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Actively Caring for People Policing: Building Positive Police/Citizen Relations


by E. Scott Geller and Bobby Kipper
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Throughout the years experts have struggled to define the term “police culture.” For most this label means a reactive approach to keeping people safe by using punitive consequences to punish or detain the perpetrators. The result: More attention is given to the negative reactive side of policing than a positive proactive approach to preventing crime by cultivating an interdependent culture of residents looking out for the safety, health, and well-being of each other. We believe police officers can play a critical and integral role in achieving such a community of compassion---an Actively Caring for People (AC4P) culture. 

An AC4P culture can be fueled by AC4P Policing, and involves a paradigm shift regarding the role and impact of “consequences." With AC4P Policing, consequences are used to increase the quantity and improve the quality of desired behavior. Police officers are educated about the rationale behind using more positive than negative consequences to manage behavior, and then they are trained on how to deliver positive consequences in ways that help to cultivate interpersonal trust and AC4P behavior among police officers and the citizens they serve.  

This teaching/learning process is founded on seven research-based lessons from psychology---the science of human experience. The first three lessons reflect the critical behavior-management fundamentals of positive reinforcement, observational learning, and behavior-based feedback. The subsequent four lessons are derived from humanism, but behaviorism or ABS is essential for bringing these humanistic principles to life. The result: humanistic behaviorism to enhance long-term positive relations between police officers and the citizens they serve, thereby preventing interpersonal conflict, violence, and harm.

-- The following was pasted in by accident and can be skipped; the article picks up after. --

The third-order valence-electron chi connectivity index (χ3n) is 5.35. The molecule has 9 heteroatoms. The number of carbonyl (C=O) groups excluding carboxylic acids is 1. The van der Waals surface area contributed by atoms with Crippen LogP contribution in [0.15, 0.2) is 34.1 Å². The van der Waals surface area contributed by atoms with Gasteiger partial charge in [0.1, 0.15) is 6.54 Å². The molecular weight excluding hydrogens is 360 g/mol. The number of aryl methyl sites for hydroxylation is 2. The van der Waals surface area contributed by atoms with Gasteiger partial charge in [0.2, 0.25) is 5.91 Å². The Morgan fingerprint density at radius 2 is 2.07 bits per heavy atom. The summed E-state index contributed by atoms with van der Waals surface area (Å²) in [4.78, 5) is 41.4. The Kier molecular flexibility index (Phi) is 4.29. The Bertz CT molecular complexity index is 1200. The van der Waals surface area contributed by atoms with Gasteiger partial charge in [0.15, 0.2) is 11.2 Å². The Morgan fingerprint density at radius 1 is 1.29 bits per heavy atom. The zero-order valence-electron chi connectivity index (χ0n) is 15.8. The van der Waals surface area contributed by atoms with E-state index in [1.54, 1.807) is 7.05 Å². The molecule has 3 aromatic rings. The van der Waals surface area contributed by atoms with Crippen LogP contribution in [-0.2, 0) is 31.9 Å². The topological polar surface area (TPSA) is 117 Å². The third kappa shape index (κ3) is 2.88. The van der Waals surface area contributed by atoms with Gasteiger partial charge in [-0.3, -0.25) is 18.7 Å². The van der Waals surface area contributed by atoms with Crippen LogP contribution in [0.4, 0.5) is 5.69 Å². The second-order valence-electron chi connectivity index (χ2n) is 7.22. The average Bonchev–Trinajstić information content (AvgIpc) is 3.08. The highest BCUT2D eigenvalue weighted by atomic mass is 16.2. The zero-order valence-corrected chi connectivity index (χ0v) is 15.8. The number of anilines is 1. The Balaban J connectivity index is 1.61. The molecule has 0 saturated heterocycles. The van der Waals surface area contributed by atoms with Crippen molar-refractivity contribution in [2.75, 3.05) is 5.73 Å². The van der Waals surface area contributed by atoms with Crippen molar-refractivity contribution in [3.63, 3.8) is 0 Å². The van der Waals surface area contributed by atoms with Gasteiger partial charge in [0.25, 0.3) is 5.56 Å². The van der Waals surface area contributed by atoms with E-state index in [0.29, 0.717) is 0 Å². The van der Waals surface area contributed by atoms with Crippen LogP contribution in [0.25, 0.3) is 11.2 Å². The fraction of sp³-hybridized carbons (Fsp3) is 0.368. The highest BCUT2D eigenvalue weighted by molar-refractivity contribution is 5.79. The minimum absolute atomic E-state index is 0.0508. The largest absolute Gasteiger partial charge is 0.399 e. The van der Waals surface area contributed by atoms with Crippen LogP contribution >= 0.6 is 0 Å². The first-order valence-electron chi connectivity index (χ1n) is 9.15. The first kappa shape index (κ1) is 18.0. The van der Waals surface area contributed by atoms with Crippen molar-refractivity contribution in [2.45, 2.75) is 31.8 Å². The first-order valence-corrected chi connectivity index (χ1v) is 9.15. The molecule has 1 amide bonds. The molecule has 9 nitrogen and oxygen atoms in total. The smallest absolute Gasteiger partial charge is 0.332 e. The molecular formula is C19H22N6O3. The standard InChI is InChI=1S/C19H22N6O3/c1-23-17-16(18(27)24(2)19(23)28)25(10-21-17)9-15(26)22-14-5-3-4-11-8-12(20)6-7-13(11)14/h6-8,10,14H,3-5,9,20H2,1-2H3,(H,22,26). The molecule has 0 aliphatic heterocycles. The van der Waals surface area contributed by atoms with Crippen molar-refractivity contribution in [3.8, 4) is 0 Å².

E. Scott Geller, Alumni Distinguished Professor at Virginia Tech is a senior partner of Safety Performance Solutions, Blacksburg, VA. He has authored or coauthored 33 books, 82 book chapters, 259 magazine articles, and more than 350 research articles addressing the development and evaluation of behavior-change interventions to improve quality of life. Dr. Geller is a Fellow of the American Psychological Association, the Association for Psychological Science, the Association for Behavior Analysis International, and the World Academy of Productivity and Quality Sciences. He has received Lifetime Achievement Awards from the American Psychological Foundation and the International Organizational Behavior Management Network.

Bobby Kipper began his career with the Newport News Police Department in 1977. During his 25-year career he served in the areas of patrol, investigations, media relations, and as executive assistant to the Chief of Police. Following his decorated 25 years’ service with the department, he served as the director of Virginia’s Gang Reduction Program at the Office of the Attorney General. Bobby is the founder and director of the National Center for the Prevention of Community Violence. His expertise in the area of community and school violence prevention has been recognized by the White House, Congress, and a number of states across America. His best-selling book, "No Colors: 100 Ways to Keep Gangs from Taking Away Our Communities," has been instrumental in developing gang reduction programs in communities across America.

Product Dimensions: 6 x 0.2 x 9 inches
ISBN-13: 978-1683500551
ISBN-10: 1683500555
Language: English
Publisher: Morgan James Publishing
Paperback: 116 pages

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